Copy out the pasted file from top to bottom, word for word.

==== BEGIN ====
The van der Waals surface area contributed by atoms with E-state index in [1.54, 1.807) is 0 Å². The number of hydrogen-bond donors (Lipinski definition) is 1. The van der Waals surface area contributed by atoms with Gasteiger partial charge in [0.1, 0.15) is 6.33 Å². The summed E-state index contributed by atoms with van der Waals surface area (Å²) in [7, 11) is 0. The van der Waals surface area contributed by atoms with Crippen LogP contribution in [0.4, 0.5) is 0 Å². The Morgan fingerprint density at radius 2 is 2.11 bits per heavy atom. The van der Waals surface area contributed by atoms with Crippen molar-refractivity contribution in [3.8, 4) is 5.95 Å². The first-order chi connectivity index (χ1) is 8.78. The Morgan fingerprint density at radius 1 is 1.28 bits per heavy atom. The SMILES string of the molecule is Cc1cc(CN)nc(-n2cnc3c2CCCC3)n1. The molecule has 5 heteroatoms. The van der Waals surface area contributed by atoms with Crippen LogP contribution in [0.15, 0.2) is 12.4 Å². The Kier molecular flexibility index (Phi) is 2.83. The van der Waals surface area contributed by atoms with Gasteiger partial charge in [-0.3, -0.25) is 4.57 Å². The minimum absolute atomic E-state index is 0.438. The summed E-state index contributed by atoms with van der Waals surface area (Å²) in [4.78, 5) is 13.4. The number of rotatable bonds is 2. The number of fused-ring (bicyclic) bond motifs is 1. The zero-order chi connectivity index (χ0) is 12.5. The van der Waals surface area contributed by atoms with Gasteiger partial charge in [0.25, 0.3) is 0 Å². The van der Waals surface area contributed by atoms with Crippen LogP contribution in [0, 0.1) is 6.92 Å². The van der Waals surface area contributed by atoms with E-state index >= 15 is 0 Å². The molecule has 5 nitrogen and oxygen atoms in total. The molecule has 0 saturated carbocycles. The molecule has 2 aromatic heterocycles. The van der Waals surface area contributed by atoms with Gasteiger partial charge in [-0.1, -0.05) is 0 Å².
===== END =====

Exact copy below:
The van der Waals surface area contributed by atoms with E-state index in [1.54, 1.807) is 0 Å². The number of hydrogen-bond donors (Lipinski definition) is 1. The van der Waals surface area contributed by atoms with Gasteiger partial charge in [0.1, 0.15) is 6.33 Å². The summed E-state index contributed by atoms with van der Waals surface area (Å²) in [7, 11) is 0. The van der Waals surface area contributed by atoms with Crippen LogP contribution in [0.4, 0.5) is 0 Å². The Morgan fingerprint density at radius 2 is 2.11 bits per heavy atom. The van der Waals surface area contributed by atoms with Crippen molar-refractivity contribution in [3.8, 4) is 5.95 Å². The first-order chi connectivity index (χ1) is 8.78. The Morgan fingerprint density at radius 1 is 1.28 bits per heavy atom. The SMILES string of the molecule is Cc1cc(CN)nc(-n2cnc3c2CCCC3)n1. The molecule has 5 heteroatoms. The van der Waals surface area contributed by atoms with Crippen LogP contribution in [0.15, 0.2) is 12.4 Å². The Kier molecular flexibility index (Phi) is 2.83. The van der Waals surface area contributed by atoms with Gasteiger partial charge in [-0.3, -0.25) is 4.57 Å². The minimum absolute atomic E-state index is 0.438. The summed E-state index contributed by atoms with van der Waals surface area (Å²) in [4.78, 5) is 13.4. The number of rotatable bonds is 2. The number of fused-ring (bicyclic) bond motifs is 1. The zero-order chi connectivity index (χ0) is 12.5. The van der Waals surface area contributed by atoms with Gasteiger partial charge in [0.25, 0.3) is 0 Å². The van der Waals surface area contributed by atoms with Crippen LogP contribution in [0, 0.1) is 6.92 Å². The van der Waals surface area contributed by atoms with E-state index >= 15 is 0 Å². The molecule has 5 nitrogen and oxygen atoms in total. The molecule has 0 saturated carbocycles. The molecule has 2 aromatic heterocycles. The van der Waals surface area contributed by atoms with Gasteiger partial charge in [-0.1, -0.05) is 0 Å².